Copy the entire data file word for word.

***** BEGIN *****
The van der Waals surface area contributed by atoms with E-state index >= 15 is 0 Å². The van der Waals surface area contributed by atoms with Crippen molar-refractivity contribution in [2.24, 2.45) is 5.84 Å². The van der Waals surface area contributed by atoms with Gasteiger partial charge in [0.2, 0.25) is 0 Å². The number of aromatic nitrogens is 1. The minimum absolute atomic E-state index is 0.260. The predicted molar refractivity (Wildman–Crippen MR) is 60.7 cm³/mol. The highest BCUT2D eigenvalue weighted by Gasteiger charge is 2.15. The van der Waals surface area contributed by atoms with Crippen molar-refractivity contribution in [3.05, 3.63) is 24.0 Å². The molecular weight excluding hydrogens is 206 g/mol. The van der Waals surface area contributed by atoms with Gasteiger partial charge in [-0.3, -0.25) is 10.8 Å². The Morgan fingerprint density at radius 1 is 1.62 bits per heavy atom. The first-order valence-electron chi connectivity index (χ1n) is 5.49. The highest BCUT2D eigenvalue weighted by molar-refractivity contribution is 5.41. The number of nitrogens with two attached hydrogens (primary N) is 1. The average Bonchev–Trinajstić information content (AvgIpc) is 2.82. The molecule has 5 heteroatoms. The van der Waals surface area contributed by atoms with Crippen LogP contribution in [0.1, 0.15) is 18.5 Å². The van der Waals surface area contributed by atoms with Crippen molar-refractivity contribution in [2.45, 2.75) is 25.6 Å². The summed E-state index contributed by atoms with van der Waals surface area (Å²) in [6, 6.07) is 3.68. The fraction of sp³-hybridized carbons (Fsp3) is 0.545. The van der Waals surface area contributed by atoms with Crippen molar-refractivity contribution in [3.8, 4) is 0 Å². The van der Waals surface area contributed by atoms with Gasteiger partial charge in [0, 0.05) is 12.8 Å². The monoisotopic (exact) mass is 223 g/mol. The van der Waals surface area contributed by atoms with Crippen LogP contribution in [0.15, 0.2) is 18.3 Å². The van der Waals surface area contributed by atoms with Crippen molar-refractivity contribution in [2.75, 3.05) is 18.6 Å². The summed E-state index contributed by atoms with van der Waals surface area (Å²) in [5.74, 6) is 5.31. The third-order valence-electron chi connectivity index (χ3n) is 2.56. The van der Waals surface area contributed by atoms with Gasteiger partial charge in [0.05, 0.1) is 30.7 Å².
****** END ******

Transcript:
The van der Waals surface area contributed by atoms with E-state index >= 15 is 0 Å². The van der Waals surface area contributed by atoms with Crippen molar-refractivity contribution in [2.24, 2.45) is 5.84 Å². The van der Waals surface area contributed by atoms with Gasteiger partial charge in [0.2, 0.25) is 0 Å². The number of aromatic nitrogens is 1. The minimum absolute atomic E-state index is 0.260. The predicted molar refractivity (Wildman–Crippen MR) is 60.7 cm³/mol. The highest BCUT2D eigenvalue weighted by Gasteiger charge is 2.15. The van der Waals surface area contributed by atoms with Crippen molar-refractivity contribution in [3.05, 3.63) is 24.0 Å². The molecular weight excluding hydrogens is 206 g/mol. The van der Waals surface area contributed by atoms with Gasteiger partial charge in [-0.3, -0.25) is 10.8 Å². The Morgan fingerprint density at radius 1 is 1.62 bits per heavy atom. The first-order valence-electron chi connectivity index (χ1n) is 5.49. The highest BCUT2D eigenvalue weighted by molar-refractivity contribution is 5.41. The number of nitrogens with two attached hydrogens (primary N) is 1. The average Bonchev–Trinajstić information content (AvgIpc) is 2.82. The molecule has 5 heteroatoms. The van der Waals surface area contributed by atoms with Crippen LogP contribution in [0.1, 0.15) is 18.5 Å². The van der Waals surface area contributed by atoms with Crippen molar-refractivity contribution in [2.45, 2.75) is 25.6 Å². The summed E-state index contributed by atoms with van der Waals surface area (Å²) in [6, 6.07) is 3.68. The fraction of sp³-hybridized carbons (Fsp3) is 0.545. The van der Waals surface area contributed by atoms with Crippen molar-refractivity contribution in [3.8, 4) is 0 Å². The van der Waals surface area contributed by atoms with Gasteiger partial charge in [0, 0.05) is 12.8 Å². The monoisotopic (exact) mass is 223 g/mol. The van der Waals surface area contributed by atoms with Crippen LogP contribution in [0.15, 0.2) is 18.3 Å². The van der Waals surface area contributed by atoms with Crippen molar-refractivity contribution in [2.75, 3.05) is 18.6 Å². The summed E-state index contributed by atoms with van der Waals surface area (Å²) in [5.74, 6) is 5.31. The third-order valence-electron chi connectivity index (χ3n) is 2.56. The van der Waals surface area contributed by atoms with Gasteiger partial charge in [0.05, 0.1) is 30.7 Å².